"Dr. Mitchell Swartz, JET Energy, INC presented a brief summary of the results of excess heat experiments in electric-field loaded deuterated metals: Excess Heat in Electric-Field Loaded Deuterated Metals.
He explained his methods for controlling measurement error and system noise by using dual calorimeter measurements that allowed precise differential measurement and integration of power. He was thus able to compare measurements of several different instruments to allow judgment of consistency in his reported results.
The diffusion and electrophoresis equations show the advantages of low conductivity electrolytes and relatively high voltages for loading D into the electrodes with co-deposition of electrode material. btained energy and power gains over the D charging (loading) input power and discussed the importance of determining optimized operating points. Impressively, he showed a video demonstrating enough power to spin the propeller of a model airplane." (p. 18)O come questo:
"Professor Michael Melich, W.E. Meyer Institute for Systems Engineering, Naval Postgraduate School, talked about transmutation as the signal for detecting LENR using experiments conducted in a Deuterium cell with an electrolytic Pd diffusion barrier. Quantifying the transmutation products as an experimental approach potentially affords greater sensitivity and reproducibility than excess heat, since the new elements are not present initially and can be detectable in very small concentrations.
Recent trials confirmed that following standard electrolysis experiments, the diffusion barrier contained elements not present before the runs. In principle, the results of a single run can then be analyzed by other labs to determine the degree of consistency in detection of small concentrations of transmuted elements." (p. 19)
Low Energy Nuclear Reactions are showing some remarkable progress with respect to energy (excess heat) production and transmuted element detection, but experiments remain only thinly reproducible. LENR also suffers from a basic lack of understanding of the governing physics.
There is also a compelling need for a theory that can explain production rates and lead to specific electrode treatments and electrolyte compositions and predictions of reaction power, energy and products. The Widom theoretical construct appears promising, but lacks robust experimental verification and rigorous peer review.
The polarizing history of LENR is a detriment to expanding research efforts and it seems unlikely that deployable/useable devices could be expected within a five to ten year horizon. Some low-level funding by 6.1 agencies seems appropriate, both to exploit the possibility of a breakthrough and to monitor other (international) research in this field. Nonetheless, DTRA should not go it alone; rather, it should provide the leadership to build interagency research consortia with a focus on fostering improved research facilities and rigorous experimental protocols.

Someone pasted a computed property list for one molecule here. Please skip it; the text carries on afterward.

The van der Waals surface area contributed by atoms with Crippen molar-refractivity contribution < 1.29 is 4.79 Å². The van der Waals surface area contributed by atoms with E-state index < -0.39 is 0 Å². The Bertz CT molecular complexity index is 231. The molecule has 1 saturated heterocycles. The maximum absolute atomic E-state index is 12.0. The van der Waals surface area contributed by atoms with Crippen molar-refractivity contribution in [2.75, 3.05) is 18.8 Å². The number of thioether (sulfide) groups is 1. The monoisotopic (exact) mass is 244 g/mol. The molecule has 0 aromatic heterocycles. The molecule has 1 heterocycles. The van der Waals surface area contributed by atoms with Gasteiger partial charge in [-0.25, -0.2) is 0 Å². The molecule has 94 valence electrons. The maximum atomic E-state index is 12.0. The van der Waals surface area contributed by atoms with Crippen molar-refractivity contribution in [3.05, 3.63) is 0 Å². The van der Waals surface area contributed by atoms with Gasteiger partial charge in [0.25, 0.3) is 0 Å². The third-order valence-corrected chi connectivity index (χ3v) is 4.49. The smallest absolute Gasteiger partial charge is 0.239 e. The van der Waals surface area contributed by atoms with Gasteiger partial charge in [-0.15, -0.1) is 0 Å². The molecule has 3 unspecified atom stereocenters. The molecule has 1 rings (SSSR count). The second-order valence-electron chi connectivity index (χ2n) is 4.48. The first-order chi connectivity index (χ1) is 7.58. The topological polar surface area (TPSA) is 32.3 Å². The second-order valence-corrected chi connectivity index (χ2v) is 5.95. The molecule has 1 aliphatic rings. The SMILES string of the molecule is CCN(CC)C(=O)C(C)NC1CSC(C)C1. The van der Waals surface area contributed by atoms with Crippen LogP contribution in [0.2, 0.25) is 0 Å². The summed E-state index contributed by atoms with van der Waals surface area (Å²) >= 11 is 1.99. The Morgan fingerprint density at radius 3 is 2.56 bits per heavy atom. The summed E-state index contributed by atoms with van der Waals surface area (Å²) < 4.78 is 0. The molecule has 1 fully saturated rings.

"LENR still suffers from negative publicity associated with Cold Fusion and is viewed as being conducted outside the domain of legitimate, mainstream science. Nonetheless, the persistent and increasingly repeatable demonstrations of excess heat and transmutation suggest that there is something here worth pursuing. DTRA should not do so alone, but rather foster consortia that would help bring discipline and rigorous experimental protocol to this field. Additionally, efforts to better understand the physics ofLENR as well as the development of first-principle predictive models are encouraged." (28)
"Why have LENR researchers not been killed by lethal doses of neutrons and gammas??"
In a February 2002 report entitled, "Thermal and Nuclear Aspects of the Pd/D20 System," Dr. Frank E. Gordon, Head of the Navigation and Applied Sciences Department of the Space and Naval Warfare Systems Center, San Diego, wrote: "We do not know if Cold Fusion will be the answer to future energy needs, but we do know the existence of Cold Fusion phenomenon through repeated observations by scientists throughout the world. It is time that this phenomenon be investigated so that we can reap whatever benefits accrue from additional scientific understanding. It is time for government funding organizations to invest in this research." From July 31-August 3, 2006, the National Defense Industrial Association and the Office of Naval Research co-hosted a Naval Science & Technology Partnership Conference in Washington, D.C., where Dr. Gordon hosted an "LENR Breakout Session" to discuss Space and Naval Warfare Systems Command research developments in low energy nuclear reaction research.
Coverage of Dr. Gordon's remarks in the New Energy Times contained the following claim about U.S. government support for Cold Fusion research: "Although the U.S. Department of Energy has yet to fund studies in the area, the Defense Advanced Research Projects Agency, long known for boldness in funding research, has been funding small LENR projects quietly for many years and recently has taken a renewed interest in the subject."
The Internet abounds with additional reports of undetermined veracity suggesting that DARPA support for LENR, while discreet, is ongoing. However, little evidence suggests that the focus of this research is oriented toward the development of weapons."